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Joined: Jan 2005
Posts: 5,360
Likes: 1
Cat Servant
Member
During our work we often have to make holes through walls, top plates, fire blocks, etc.

Now, we all "know" about the red caulk, and fire-rated walls. But what about the family home? Do we seal where the romex gos through the fire-blocking? How? Just any old caulk? A little expanding foam?

More to the point- where do we find exactly what 'the code' requires?

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Joined: Jul 2004
Posts: 9,766
Likes: 13
G
Member
Certainly this is up to the AHJ but the interpretation I have see in SW Fla is this is not a fire rated assembly in R3 unless you are talking about a garage with living quarters over it.
Foam is the usual fire stop material. I have heard a lot of discussion about foam. Some of it is nasty in a fire. (smoke and dripping fire)
They may reevaluate it soon.


Greg Fretwell
Joined: Feb 2005
Posts: 219
S
Member
In my area the Insulation Contractor is responsable for sealing all holes created by the subs work.
so...we do not worry about it.
This applies to resi work only.

Joined: Dec 2004
Posts: 209
H
Member
In my area, we need to firestop "large" holes. These are up to the descretion of the inspector, but we usually stuff rockwool around pipes and ducts. The holes from wires are ignored. If I'm trying to cut down on the draft created by them, I'll use latex caulk or the white foam that stops expanding once it is in the hole.

Joined: Jan 2005
Posts: 5,360
Likes: 1
Cat Servant
Member
I always "knew" that holes could be patched by using the same methods and materials as were used in the original construction. For example, you could patch a hole in sheetrock with joint compound- it wasn't necessary to use the red caulk, or any other special product.

The challenge was in documenting what I "knew." Well, I found it....

NEMA, in co-operation with UL, conducted a study that documented this, and other, practices.

"Annular Space Protection of Openings Created by Penetrations of Tubular Steel Conduit- A Review of UL Special Services Investigation File NC546 Project 90NK11659"

This summary, as well as the full report, are available from NEMA.

"Anyone can have an opinion- but DATA is what makes one opinion stand out from the pack!"

Joined: Dec 2003
Posts: 751
E
Member
reno,

could you be more specific? I tried searching NEMA's website no no avail.

In reference to the residential fire caulking, the IRC is a bit more specific:
Fireblocking is required "at ceiling and floor level, with an approved material to resist the passage of flame and products of combustion."
We all know that "approved" means acceptable to the inspector, and what is acceptable to all inspectors is a listed product used in accordance with that listing. Or, in other words, red caulking.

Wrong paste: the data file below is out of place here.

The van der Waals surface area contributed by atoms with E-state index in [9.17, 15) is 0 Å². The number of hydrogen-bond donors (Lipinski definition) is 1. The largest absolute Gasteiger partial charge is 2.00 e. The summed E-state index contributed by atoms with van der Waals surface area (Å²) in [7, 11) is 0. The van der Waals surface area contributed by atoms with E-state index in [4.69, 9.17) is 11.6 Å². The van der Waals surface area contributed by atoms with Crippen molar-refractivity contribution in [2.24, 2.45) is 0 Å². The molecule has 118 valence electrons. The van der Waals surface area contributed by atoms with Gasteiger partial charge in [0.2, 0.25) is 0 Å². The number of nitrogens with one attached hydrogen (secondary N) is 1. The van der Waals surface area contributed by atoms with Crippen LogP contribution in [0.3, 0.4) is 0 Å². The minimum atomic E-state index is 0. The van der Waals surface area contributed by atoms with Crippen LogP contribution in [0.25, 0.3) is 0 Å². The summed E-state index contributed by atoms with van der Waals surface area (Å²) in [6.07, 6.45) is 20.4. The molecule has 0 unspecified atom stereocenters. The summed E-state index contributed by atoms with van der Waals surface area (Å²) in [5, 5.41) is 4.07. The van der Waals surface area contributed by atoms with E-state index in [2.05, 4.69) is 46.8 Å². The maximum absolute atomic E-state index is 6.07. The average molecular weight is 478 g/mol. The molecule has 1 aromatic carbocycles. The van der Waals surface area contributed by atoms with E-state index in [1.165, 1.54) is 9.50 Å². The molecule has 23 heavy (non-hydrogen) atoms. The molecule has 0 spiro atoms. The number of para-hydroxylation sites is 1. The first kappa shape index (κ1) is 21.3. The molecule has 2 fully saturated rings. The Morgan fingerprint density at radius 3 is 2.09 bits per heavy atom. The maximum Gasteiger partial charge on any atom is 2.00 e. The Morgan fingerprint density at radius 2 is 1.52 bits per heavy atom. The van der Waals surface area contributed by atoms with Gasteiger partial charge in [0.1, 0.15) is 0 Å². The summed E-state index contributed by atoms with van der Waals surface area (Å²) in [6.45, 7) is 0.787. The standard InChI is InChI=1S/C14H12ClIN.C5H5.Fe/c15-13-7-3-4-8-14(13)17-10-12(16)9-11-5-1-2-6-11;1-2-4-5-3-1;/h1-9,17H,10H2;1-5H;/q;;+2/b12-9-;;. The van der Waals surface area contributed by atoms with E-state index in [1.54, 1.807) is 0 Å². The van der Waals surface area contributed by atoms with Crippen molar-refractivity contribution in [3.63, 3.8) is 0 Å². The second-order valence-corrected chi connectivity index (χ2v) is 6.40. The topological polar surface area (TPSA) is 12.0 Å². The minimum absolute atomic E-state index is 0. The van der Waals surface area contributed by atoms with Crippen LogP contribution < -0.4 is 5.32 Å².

Earl
Joined: Mar 2007
Posts: 25
M
Member
when wiring any structures whether its a wood house or a high rise in northern virginia, maryland and washington d.c. we must firestop -any -penetrations that go from one floor to the next or through any fire rated walls with rockwool or fire caulk. even small ones such as holes for romex,mc,emt,rg6 and cat5. the electrical inspector enforces this and will fail you for it. as well as any fire mashall or building inspector

Joined: Dec 2004
Posts: 209
H
Member
Well...we just got rejected on a concealment inspection on this very issue. Our inspector wants the red fire-rated caulk used to fill holes around the electric wires and other small holes. I was told they just started enforcing this in residential construction in my area.

Joined: Mar 2007
Posts: 49
A
Member
You need to read the UBC and not just the NEC.

In fire rated walls boxes must be mounted to the studs, (no "cut-in" boxes unless maybe you can cut them in next to and mount them to the stud instead of useing "hold-it" clips) Boxes in opposite wall faces must be at least 24" apart center to center. (to insure that they aren't in the same stud space.)

The UBC also specifies the sealing methods around penetrations in fire walls. You won't find an article in the NEC to qoute or to dispute with the inspectors. If you want to be informed you will also have to be familiar with the UBC codes.

No I'm not trying to be a smart aleck....just stateing a fact. It takes more than NEC knowledge to perform and comply as a proffessional nowadays.

Joined: May 2002
Posts: 1,716
R
Member
Ausador, the wording used by the UBC for mounting boxes in rated walls is from the UL orange books, so it can be found there or on the UL web site with out the need to own UBC literature.

Roger

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